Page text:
From Andrew Zimmern’s website:
“Devoted to celebrating, nurturing and preserving America’s diverse culinary heritage, the James Beard Foundation is very dear to me. I’m excited to offer the Second Chances Scholarship again this year. The $10,000 scholarship will offer a student faced with extreme challenges—whether health, addiction, family, unemployment, etc.—a second chance to overcome these hardships and follow a culinary path. I was once given a second chance myself after struggling with addiction, and it’s important for me that others are given the same opportunity to turn their lives around. I couldn’t think of a better organization to donate to.”
See more information on how to apply at andrewzimmern.com
Just a note: I haven’t been posting here as much because I’ve been hunkered down on edits for my book “Hi, Anxiety,” but in the past week I’ve had the privilege of getting to speak about the issues around mental health and the food industry at both the annual Cherry Bombe Jubilee and the Chefs Collaborative Summit in New York City.
I was able to speak for a little bit longer at the former, on the same topic but geared a little bit more toward women in the food world, and this is roughly what I said.
I’m so incredibly grateful to be here today with all of you.
Our friends and colleagues are in pain and they are dying. We have the power to make it stop.
That might sound a little dire, but consider the fact that in February, the shortest month of the year, three (3) different chef-owners took their own lives. And those are just the restaurant workers who made the news. Doesn’t include, say, a manager who overdosed. A commis who finally succumbed to liver failure. A prep cook who got in his very last bar fight.
Or maybe for some reason, three doesn’t seem like much to you. Stuff happens. It’s just part of the industry. OK—at that rate, we’d be up to 36 in a year. 360 industry leaders dead in a decade. Can the industry afford to weather this loss? Can we as human beings?
Continue reading We have the power to make it stop.
“What makes a kitchen healthy for employees? Healthy food for restaurant workers? One wage for FOH & BOH? Paid time off? Listen to Saru Jayaraman (Restaurant Opportunities Center United), chef Evan Hanczor (Egg), Kat Kinsman (Tasting Table) and Andrew Friedman (Toqueland, The Front Burner with Jimmy and Andrew) as they dive into approaches for creating a healthy kitchen, restaurant, and environment.”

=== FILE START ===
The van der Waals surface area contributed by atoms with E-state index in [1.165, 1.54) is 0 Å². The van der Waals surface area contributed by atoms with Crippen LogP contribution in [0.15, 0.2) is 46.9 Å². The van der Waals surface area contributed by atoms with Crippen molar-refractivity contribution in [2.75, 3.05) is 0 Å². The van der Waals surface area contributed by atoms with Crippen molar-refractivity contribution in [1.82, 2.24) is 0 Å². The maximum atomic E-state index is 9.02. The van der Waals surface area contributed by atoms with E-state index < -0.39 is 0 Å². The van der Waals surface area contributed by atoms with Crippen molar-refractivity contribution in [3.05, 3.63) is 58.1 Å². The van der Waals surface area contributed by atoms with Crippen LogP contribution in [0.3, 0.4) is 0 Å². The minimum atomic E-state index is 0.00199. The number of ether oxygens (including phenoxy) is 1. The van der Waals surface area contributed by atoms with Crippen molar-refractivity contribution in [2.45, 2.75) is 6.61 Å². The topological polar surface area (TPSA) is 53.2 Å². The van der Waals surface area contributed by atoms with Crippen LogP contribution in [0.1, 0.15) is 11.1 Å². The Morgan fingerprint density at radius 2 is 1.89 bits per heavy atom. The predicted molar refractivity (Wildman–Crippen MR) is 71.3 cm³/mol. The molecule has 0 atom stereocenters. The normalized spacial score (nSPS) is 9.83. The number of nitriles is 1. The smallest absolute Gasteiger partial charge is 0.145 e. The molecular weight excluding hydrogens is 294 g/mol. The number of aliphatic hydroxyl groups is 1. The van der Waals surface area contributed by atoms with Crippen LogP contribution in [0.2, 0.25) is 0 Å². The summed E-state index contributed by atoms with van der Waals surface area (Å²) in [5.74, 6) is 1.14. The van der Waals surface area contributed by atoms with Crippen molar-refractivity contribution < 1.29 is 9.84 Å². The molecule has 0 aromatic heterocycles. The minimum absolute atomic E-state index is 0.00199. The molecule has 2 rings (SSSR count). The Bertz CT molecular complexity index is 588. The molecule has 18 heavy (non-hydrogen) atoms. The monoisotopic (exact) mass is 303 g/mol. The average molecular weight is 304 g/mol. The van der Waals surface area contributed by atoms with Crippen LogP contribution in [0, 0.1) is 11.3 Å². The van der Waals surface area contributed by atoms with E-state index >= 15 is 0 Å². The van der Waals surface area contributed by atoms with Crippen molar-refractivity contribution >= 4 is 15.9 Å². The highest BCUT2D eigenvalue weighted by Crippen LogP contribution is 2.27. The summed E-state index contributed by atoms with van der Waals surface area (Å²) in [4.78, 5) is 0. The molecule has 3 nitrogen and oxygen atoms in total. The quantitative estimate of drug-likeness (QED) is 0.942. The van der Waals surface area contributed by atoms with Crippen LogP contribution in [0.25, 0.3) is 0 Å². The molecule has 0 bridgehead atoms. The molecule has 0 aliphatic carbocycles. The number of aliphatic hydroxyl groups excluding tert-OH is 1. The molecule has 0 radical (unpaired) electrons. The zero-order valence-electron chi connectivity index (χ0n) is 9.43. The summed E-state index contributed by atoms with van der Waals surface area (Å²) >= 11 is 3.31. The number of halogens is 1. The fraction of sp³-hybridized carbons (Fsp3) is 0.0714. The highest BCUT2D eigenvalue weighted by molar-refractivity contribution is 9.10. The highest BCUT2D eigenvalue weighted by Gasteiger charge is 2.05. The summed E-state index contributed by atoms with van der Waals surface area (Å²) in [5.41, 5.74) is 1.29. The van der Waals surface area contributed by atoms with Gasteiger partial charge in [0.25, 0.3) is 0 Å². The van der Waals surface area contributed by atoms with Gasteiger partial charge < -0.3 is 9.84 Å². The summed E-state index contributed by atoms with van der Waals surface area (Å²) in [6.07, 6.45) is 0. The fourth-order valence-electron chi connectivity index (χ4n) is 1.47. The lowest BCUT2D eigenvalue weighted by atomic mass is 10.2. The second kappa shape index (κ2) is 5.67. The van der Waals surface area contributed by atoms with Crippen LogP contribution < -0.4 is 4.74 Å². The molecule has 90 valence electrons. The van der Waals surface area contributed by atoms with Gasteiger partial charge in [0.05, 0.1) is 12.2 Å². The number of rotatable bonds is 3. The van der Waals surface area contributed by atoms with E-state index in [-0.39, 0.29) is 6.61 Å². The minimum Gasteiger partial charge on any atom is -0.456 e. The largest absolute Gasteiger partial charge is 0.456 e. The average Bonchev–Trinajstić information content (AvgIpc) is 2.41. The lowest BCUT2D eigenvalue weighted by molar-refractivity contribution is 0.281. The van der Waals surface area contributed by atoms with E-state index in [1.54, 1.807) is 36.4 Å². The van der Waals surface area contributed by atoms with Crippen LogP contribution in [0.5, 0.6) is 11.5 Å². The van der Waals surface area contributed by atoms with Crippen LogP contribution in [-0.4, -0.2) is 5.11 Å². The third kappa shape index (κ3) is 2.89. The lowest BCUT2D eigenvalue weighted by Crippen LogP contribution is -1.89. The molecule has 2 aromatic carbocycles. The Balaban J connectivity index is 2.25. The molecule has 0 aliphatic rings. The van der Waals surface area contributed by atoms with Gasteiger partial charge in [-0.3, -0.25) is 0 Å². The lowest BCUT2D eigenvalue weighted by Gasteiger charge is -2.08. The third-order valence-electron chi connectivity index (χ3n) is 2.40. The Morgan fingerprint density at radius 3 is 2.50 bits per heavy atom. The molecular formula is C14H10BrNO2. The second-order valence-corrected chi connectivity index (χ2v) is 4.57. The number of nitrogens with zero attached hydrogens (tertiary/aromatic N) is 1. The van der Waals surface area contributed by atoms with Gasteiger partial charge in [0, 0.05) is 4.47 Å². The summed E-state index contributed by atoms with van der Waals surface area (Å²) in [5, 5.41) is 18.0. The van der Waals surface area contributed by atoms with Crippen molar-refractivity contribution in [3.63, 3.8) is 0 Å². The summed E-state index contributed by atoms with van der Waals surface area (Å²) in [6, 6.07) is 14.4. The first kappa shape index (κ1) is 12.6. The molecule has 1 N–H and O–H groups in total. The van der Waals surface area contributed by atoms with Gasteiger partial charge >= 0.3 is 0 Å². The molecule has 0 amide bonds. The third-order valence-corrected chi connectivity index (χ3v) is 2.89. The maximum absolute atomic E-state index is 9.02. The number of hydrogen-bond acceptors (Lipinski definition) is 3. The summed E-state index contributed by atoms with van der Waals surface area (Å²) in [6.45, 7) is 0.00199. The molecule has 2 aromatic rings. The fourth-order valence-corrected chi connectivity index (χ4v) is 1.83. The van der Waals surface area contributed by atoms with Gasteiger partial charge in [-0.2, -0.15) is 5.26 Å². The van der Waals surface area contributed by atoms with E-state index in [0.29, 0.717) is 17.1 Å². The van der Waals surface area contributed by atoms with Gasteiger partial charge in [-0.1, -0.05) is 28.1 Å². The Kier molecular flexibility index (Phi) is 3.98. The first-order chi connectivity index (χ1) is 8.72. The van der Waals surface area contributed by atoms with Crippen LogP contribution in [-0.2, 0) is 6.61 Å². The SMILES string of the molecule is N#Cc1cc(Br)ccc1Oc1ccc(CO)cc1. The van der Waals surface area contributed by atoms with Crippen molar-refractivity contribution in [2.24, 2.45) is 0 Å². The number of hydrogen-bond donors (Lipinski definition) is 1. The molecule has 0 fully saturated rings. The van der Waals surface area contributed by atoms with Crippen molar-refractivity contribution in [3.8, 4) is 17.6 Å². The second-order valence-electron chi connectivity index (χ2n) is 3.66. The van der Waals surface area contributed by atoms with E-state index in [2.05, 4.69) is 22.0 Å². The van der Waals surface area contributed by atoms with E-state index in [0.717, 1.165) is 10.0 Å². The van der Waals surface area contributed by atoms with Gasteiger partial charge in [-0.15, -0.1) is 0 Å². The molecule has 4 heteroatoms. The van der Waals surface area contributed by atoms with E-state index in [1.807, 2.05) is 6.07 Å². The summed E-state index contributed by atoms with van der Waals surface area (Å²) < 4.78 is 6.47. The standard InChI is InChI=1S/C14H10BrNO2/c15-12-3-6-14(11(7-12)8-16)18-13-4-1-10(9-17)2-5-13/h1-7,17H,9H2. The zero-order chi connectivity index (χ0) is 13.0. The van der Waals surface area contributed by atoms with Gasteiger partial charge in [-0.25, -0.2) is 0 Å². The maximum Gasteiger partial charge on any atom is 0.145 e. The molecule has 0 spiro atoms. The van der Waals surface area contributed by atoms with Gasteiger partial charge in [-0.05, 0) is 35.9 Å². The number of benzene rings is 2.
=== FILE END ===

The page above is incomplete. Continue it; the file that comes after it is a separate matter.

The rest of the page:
Learn more about Chef Power Hours at Chefs Collaborative.
“There’s a Sisyphean nature to the work,” says Strack, who studied psychology before becoming a restaurateur. “It’s accepting and welcoming, but at the same time, there’s an unrelenting nature, which is going to find you out sooner or later. Restaurants are creative and artistic communities with a higher tolerance for eccentric behavior. People are drawn here because it’s an alternative lifestyle. It’s fundamentally different than a 9 to 5 job.”—Kara Baskin
Read “Why working in the restaurant industry can be hard on your mental health” in The Boston Globe.
So I’m still in the throes of a book deadline, but I do take time out (a.k.a. procrastinate) to read the survey results, emails and contact form submission forms that come in via this site. More that 1200 of them at this point, so I’m a little bit behind, but I did want to take a moment to respond to the single truly angry (and anonymous) communiqué that I’ve come across.
The person who wrote it (they signed it “a cook”) had some very strong feelings, so I’ve addressed each of them individually.
“Get the fuck out of the kitchen.”
I’m actually in my office. Better wifi in here.
“You think you’re doing something important? That you’re helping improve the would-be chefs/chefs?”
Well, I hope I am. And seeing as more than 1200 industry professionals have reached out to take part in the project, either by taking the survey, emailing or reaching out via the contact form like you did (though most of the latter chose to include their name, unlike you—but that’s fine) to ask how they can help, I’d say that’s pretty indicative of the fact that I’m not the only one who thinks there’s a crisis going on in the industry.
“You’re a fucking joke.”
Then it’s not a very funny one. If you sat down with me and spent just 15 minutes going through the notes I’ve gotten from people in the industry who have lost their loved ones to overdose and suicide, or chefs, servers and restaurateurs currently in the throes of despair, depression, anxiety and addiction, you might need a tissue, too.
Continue reading Infrequently Asked Questions